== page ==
elektra-error-handling(7) error handling in Elektra


It is sometimes unavoidable that errors occur that ultimately have an impact for the user. Examples for such an error are that hard disc space is exhausted. For a library it is necessary to pass information about the facts and circumstances to the user because the user wants to be informed why a requested action failed. So Elektra gathers all information in these situations. We call this resulting information error information and warning information depending on the severity.

If the occurred error is critical and ultimately causes a situation that the post conditions cannot be fulfilled we say that Elektra comes into a faulty state. Such a faulty state will change the control flow inside Elektra completely. Elektra is unable to resolve the problem without assistance. After cleaning up resources, a faulty state leads to immediate return from the function with an error code. As a user expects from a library, Elektra never calls exit() or something similar, regardless of how fatal the error is. In this situation error information should be set.

On the other hand, for many problems the work can go on with reasonable defaults. Nevertheless, the user will be warned that a problem occurred using the warning information. These situations do not influence the control flow. But applications can choose to react differently in the presence of warning information. They may not be interested in any warning information at all. It is no problem if warning information is ignored because they are stored and remain accessible in a circular buffer. The implementation prevents an overflow of the buffer. Instead the oldest warnings are overwritten.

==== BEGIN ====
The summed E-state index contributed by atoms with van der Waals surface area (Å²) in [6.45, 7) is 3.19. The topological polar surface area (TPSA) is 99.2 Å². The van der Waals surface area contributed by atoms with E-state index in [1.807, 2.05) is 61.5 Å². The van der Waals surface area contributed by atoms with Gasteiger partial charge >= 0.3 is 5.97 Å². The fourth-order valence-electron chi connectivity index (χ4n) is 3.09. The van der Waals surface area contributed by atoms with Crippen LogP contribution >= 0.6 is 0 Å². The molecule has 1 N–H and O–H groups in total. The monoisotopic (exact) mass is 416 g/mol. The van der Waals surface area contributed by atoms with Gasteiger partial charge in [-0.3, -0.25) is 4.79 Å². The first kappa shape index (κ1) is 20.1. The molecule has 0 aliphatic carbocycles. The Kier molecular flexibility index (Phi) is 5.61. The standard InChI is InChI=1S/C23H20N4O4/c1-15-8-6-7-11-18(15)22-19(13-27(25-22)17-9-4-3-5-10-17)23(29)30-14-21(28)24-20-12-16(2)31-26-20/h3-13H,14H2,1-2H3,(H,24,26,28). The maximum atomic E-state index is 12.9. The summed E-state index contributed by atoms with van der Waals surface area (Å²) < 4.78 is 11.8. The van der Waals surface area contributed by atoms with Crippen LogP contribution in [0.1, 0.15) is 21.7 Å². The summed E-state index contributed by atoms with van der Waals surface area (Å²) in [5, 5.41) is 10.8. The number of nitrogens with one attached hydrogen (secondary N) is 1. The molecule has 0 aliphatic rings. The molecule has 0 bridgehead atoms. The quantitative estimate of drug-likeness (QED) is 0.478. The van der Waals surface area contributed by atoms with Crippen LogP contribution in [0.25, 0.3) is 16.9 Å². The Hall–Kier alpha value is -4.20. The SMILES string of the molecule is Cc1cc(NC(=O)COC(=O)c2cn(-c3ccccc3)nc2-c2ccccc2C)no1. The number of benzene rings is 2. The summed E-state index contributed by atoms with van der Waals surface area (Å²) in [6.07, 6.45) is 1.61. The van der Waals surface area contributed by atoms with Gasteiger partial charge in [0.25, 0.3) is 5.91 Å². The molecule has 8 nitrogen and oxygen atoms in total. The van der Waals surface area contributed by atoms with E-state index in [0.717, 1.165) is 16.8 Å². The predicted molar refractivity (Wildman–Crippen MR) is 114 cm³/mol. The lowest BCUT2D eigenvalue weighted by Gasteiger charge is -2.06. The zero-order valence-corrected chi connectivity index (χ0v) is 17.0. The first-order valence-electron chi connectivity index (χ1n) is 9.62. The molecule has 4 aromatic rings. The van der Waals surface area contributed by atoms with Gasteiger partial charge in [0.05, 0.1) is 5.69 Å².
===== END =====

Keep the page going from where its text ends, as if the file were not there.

When error or warning information is presented to the user, it is called error message or warning message. The user may reply to this message in which way to continue.

Error vs. Warning Information

When an error in an faulty state occurs, the error information must still hold the original error information. So even in problems that would cause a faulty state, otherwise, the error information must be omitted or transformed to a warning information. In some places only the adding of warning information is possible:
The main purpose of kdbClose() is to free the handle. This operation is always successful and is carried out even if some of the resources cannot be freed. Therefore, in kdbClose(), setting error information is prohibited. Warning information is, however, very useful to tell the user the circumstance that some actions during cleanup failed.
Also in kdbOpen(), only adding warning information is allowed. If kdbOpen() is not able to open a plugin, the affected backend will be dropped out. The user is certainly interested why that happened. But it was decided not to make it an faulty state, because the application might not even access the faulty part of the key hierarchy. An exception to this rule is if kdbOpen() fails to open the default backend. This situation will induce an faulty state.
In kdbSet(), the cleaning up of resources involves calling plugins. But during this process Elektra is in a faulty state, so only adding of warning information is allowed. This ensures that the original error information is passed unchanged to the user.